“Les américains ont Walt Disney et nous avons Jean Image.” — Le monde
“Une sorte de UNE VIE DE BESTIOLE avant l'heure, la poésie en plus.” — Excessif
“Une féerie colorée d’une inépuisable fantaisie.” — Les inrockuptibles
Seven boys throw caution to the wind and head out to fight a giant ogre but are imprisoned by the monster once they get to his castle. They are then gobbled up by a diabolical sandwich-making machine that shrinks them to the size of insects. A series of events (and a thieving magpie) allow the youngest boy, Jeannot, to escape. His destination: “insect-land,” a magical world where insects rule, and where he hopes to find help.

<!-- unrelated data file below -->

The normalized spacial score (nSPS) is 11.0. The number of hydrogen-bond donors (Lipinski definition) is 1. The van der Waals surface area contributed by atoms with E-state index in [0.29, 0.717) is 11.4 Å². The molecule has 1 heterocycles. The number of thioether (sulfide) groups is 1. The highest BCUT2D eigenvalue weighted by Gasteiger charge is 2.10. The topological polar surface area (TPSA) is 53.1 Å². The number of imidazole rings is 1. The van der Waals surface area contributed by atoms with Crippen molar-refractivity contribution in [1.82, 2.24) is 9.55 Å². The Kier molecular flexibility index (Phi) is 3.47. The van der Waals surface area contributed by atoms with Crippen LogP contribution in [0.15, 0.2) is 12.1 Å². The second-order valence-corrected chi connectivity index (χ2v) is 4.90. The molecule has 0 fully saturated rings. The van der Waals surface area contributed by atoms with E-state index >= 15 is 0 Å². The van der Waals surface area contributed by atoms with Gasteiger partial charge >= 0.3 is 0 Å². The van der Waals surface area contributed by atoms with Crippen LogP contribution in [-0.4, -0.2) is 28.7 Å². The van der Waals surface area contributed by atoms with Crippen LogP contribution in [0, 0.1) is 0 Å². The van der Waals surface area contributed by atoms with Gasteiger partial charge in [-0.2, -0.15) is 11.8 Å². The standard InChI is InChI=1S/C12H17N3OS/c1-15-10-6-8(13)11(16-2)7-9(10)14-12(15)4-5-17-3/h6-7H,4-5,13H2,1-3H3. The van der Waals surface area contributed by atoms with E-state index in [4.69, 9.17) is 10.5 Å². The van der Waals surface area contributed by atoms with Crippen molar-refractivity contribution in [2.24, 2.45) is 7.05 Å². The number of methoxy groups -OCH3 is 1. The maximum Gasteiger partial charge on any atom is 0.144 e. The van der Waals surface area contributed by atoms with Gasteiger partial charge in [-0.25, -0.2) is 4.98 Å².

JEANNOT L'INTRÉPIDE was inspired by the French fairytale LE PETIT POUCET as well as by Maurice Maeterlinck’s essays THE LIFE OF BEE and THE LIFE OF ANT. As the first feature-length animated film from France, it holds a special place in cinematic history, and won the Venice Film Festival’s Grand Prix for children’s films in 1950. Shot in technicolor and firmly rooted in surrealism and poetry, JEANNOT L'INTRÉPIDE is a strange little tale with a sparkling explosion of colours that’s great for little kids (ages three and up) and grown-ups alike. This version of Jean image’s masterpiece was recently restored thanks to a collaboration between the French film archives and Carlotta Films. Guaranteed fun.